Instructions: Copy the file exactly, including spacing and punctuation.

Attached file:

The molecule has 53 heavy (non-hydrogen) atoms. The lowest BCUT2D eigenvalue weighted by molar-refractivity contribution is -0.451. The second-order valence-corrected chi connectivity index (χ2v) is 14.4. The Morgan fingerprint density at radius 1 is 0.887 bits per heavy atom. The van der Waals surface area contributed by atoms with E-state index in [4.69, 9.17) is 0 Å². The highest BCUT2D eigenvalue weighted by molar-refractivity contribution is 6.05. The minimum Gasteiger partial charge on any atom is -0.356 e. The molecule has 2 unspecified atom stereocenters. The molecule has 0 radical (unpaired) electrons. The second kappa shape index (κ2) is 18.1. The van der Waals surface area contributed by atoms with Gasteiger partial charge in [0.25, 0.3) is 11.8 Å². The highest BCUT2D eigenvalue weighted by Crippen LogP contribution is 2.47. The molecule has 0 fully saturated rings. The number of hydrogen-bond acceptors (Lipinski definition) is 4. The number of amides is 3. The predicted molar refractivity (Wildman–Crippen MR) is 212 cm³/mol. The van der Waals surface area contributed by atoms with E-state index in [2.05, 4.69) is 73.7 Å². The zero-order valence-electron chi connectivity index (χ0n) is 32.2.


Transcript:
The molecule has 53 heavy (non-hydrogen) atoms. The lowest BCUT2D eigenvalue weighted by molar-refractivity contribution is -0.451. The second-order valence-corrected chi connectivity index (χ2v) is 14.4. The Morgan fingerprint density at radius 1 is 0.887 bits per heavy atom. The van der Waals surface area contributed by atoms with E-state index in [4.69, 9.17) is 0 Å². The highest BCUT2D eigenvalue weighted by molar-refractivity contribution is 6.05. The minimum Gasteiger partial charge on any atom is -0.356 e. The molecule has 2 unspecified atom stereocenters. The molecule has 0 radical (unpaired) electrons. The second kappa shape index (κ2) is 18.1. The van der Waals surface area contributed by atoms with Gasteiger partial charge in [0.25, 0.3) is 11.8 Å². The highest BCUT2D eigenvalue weighted by Crippen LogP contribution is 2.47. The molecule has 0 fully saturated rings. The number of hydrogen-bond acceptors (Lipinski definition) is 4. The number of amides is 3. The predicted molar refractivity (Wildman–Crippen MR) is 212 cm³/mol. The van der Waals surface area contributed by atoms with E-state index in [2.05, 4.69) is 73.7 Å². The zero-order valence-electron chi connectivity index (χ0n) is 32.2.